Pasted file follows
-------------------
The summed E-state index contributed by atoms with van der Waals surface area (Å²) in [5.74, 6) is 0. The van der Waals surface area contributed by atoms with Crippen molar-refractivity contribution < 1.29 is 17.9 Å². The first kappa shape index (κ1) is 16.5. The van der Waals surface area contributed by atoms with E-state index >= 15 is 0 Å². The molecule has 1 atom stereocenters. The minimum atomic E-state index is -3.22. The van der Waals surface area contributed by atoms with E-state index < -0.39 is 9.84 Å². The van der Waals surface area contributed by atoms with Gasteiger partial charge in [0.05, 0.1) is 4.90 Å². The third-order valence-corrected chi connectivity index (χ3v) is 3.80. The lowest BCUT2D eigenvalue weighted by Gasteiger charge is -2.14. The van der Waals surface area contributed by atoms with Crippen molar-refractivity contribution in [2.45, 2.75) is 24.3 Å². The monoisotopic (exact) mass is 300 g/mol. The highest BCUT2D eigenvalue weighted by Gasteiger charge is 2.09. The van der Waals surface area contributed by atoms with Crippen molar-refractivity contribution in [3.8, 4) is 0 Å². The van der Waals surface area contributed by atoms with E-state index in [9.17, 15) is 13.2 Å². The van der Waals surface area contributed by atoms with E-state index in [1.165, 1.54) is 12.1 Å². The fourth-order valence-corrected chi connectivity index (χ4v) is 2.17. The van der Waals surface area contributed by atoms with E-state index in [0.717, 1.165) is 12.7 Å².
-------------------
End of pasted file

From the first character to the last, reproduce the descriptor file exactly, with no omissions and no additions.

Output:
The summed E-state index contributed by atoms with van der Waals surface area (Å²) in [5.74, 6) is 0. The van der Waals surface area contributed by atoms with Crippen molar-refractivity contribution < 1.29 is 17.9 Å². The first kappa shape index (κ1) is 16.5. The van der Waals surface area contributed by atoms with E-state index >= 15 is 0 Å². The molecule has 1 atom stereocenters. The minimum atomic E-state index is -3.22. The van der Waals surface area contributed by atoms with E-state index < -0.39 is 9.84 Å². The van der Waals surface area contributed by atoms with Gasteiger partial charge in [0.05, 0.1) is 4.90 Å². The third-order valence-corrected chi connectivity index (χ3v) is 3.80. The lowest BCUT2D eigenvalue weighted by Gasteiger charge is -2.14. The van der Waals surface area contributed by atoms with Crippen molar-refractivity contribution in [2.45, 2.75) is 24.3 Å². The monoisotopic (exact) mass is 300 g/mol. The highest BCUT2D eigenvalue weighted by Gasteiger charge is 2.09. The van der Waals surface area contributed by atoms with Crippen molar-refractivity contribution in [3.8, 4) is 0 Å². The van der Waals surface area contributed by atoms with E-state index in [9.17, 15) is 13.2 Å². The van der Waals surface area contributed by atoms with E-state index in [1.165, 1.54) is 12.1 Å². The fourth-order valence-corrected chi connectivity index (χ4v) is 2.17. The van der Waals surface area contributed by atoms with E-state index in [0.717, 1.165) is 12.7 Å².